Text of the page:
Fall Guide

Cultural Exploration

Attractions that are worth the drive


Think museums are just for field trips? Think again. Check out these cultural attractions around the state and remind yourself about how fun learning can be. Arrrrrrr you willing to swashbuckle your way into Newport’s past? The Rogues and Scoundrels History Walking Tour delves into Newport’s colorful history as a pirate’s haven, and why the colony was known as “Rogue’s Island.” The Newport History Tours offer several different walks through the City by the Sea’s past, including From Golden to Gilded, about Newport’s Gilded Age exploits; Rum and Revolution, about the colonial rum trade and its effects on the city; and Road to Independence, about Newport’s role in the American Revolution.

Housed in the mansion once home to Rhode Island governor William Sprague, the South County Museum is devoted to preserving the state’s history and culture. Explore a one-room schoolhouse, carriage barn and print shop. Watch blacksmiths work in a sithing shop. Explore the walking trails that go through the property’s salt marshes and gardens. Make friends with Rhode Island Red chickens, the state bird, and other farm animals. The museum is open Fridays and Saturdays in September, and by appointment in October. September 12-14 is their annual Folk Art Quilt Show. 115 Strathmore Street, Narragansett. 783-5400.

The most memorable of the Newport Mansions isn’t a mansion at all – it’s Green Animals Topiary Garden in Portsmouth. The summer house of a Fall River cotton magnate, Green Animals is America’s oldest and northernmost topiary garden, where teddy bears and dinosaurs hold court over sculptured gardens overlooking Narragansett Bay. Over 80 pieces of topiary adorn the property, as well as live animals and the home itself, maintained by the Preservation Soceity of Newport County. 380 Corys Lane, Portsmouth. 847-1000.

The Providence Art Club has been a gathering spot for the city’s artistic community since 1880. While the club has a membership, all exhibitions they host in their galleries are free and open to the public, furthering their mission of promoting arts in the city. Renowned local painter Anthony Tomaselli, known especially for his WaterFire paintings but also for his New England landscapes and seascapes, has his studio inside the PAC. When you go to check out their fall exhibits, make sure to stop by Tomaselli’s studio – visible through large windows facing the street – to see the artist at work. 11 Thomas Street, Providence. 331-1114.

While the RISD Museum is affiliated with the venerable Rhode Island School of Design, the space is very much an artistic resource for the community. It recently finished seven years of renovations, and is now fully open, showcasing innovative galleries of Renaissance and Medieval Art, Ancient Greek and Roman Art, Costumes and Textiles, Modern and Contemporary works and many more. The RISD Museum is currently showing a special exhibition of circus-themed art. Lectures, talks, readings, courses and workshops round out the offerings there. Sundays, admission is free to the museum. 20 North Main Street, Providence. 454-6500.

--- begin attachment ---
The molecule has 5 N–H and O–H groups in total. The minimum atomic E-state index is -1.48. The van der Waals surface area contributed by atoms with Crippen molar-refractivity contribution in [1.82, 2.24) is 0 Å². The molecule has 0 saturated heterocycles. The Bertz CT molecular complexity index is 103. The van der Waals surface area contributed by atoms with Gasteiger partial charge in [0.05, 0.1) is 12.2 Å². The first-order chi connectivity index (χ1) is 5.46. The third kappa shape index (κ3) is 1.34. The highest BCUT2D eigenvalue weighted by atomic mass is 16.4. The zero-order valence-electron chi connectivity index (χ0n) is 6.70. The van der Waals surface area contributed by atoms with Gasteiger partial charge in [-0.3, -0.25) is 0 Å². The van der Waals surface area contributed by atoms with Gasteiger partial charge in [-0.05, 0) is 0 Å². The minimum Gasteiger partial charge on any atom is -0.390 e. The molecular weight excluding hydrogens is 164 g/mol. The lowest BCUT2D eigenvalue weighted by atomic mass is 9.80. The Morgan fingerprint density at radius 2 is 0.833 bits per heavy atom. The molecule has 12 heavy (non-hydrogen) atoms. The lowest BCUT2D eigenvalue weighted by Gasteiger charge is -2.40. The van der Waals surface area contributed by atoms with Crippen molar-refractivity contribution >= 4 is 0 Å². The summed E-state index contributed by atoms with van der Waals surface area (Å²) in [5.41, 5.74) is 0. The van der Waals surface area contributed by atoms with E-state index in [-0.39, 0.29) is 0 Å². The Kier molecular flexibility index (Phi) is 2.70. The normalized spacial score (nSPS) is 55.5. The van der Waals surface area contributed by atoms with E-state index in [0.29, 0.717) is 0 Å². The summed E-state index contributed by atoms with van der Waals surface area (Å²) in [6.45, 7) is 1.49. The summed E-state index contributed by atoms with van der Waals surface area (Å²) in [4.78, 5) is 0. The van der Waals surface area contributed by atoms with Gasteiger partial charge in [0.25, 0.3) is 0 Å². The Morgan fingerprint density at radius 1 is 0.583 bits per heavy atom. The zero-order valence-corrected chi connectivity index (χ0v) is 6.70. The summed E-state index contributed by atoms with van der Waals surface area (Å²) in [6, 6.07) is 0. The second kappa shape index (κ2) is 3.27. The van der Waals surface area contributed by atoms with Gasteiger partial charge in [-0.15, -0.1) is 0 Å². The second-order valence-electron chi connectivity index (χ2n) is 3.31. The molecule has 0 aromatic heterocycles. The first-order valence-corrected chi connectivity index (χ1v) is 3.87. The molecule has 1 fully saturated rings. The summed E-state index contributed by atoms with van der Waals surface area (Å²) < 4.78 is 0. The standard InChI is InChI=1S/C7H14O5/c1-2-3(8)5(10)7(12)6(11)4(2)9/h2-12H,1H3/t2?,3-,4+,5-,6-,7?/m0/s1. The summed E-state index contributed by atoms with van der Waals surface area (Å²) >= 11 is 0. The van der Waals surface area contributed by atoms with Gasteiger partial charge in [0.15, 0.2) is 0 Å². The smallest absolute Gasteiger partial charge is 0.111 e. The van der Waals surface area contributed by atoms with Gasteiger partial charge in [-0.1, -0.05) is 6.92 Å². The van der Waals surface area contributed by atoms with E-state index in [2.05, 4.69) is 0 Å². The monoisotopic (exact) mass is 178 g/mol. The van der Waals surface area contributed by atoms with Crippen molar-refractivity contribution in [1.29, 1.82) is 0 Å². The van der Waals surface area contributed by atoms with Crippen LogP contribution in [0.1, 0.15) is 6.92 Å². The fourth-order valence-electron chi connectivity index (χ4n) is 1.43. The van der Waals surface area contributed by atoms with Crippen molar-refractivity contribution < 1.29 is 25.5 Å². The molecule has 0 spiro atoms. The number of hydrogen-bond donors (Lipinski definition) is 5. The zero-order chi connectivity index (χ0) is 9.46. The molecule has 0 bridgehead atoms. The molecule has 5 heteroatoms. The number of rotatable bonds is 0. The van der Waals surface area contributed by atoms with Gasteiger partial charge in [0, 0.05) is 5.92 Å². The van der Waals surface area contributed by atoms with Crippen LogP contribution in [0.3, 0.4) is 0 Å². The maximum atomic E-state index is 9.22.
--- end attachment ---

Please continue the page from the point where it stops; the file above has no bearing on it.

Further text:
Who says Providence has the corner on great art in this state? The Newport Art Museum is a series of galleries filled with world-class art. Fall exhibitions at the museum include Palate to Plate, Prints and Recipes from Members of the Boston Printmakers; Claudia Flynn: Solemnities; and NetWorks 2013-2014, a showcase of Rhode Island artists. The Newport Art Museum also offers regular programming, like Murder at the Museum, an interactive murder mystery performance, and Music in the Galleries. 76 Bellevue Avenue, Newport. 848-8200.

Linden Place has been around since 1810. Originally home to the enormously wealthy DeWolf family, the house has been converted into a house museum and event space. On September 13 or October 18, the museum hosts a “Tales of the Slave Trade” walking tour of the Linden Place Mansion downtown Bristol. Guests can also join the museum guides for a daytrip to Hartford, CT, on September 11. The daytrip focuses on the life and home of Samuel P. Colt, as narrated by Katrina White, a former member of the Rhode Island Department of Tourism. Tours of Linden Place Mansion are available through Columbus Day. 500 Hope Street, Bristol. 253-0390.

The historic Doran Building in Providence’s Jewelry district has been given a new life – and new art. ArtProv Gallery opened this year in one of the building’s converted loft spaces. The gallery exhibits contemporary art by artists from Providence and around the world. Through September 6, the Patterns and Perspectives exhibit showcases the work of four painters ranging from the abstract to cityscapes. Further fall exhibits will be announced on the Gallery’s website. 150 Chestnut Street, Providence. 641-5182.

One of New England’s finest garden estates is open to the public right here in Rhode Island: the Blithewold Mansion, Gardens and Arboretum in Bristol. Formerly the vacation home of the Van Wickle family, the mansion, garden and grounds are now open to the public, hosting events and classes for any and all to attend. Guided tours of Blithewold run through October 8, and the gardens will host plant walks guided by in-house horticulturalists on September 7 and October 5. 101 Ferry Road, Bristol. 253-2707.

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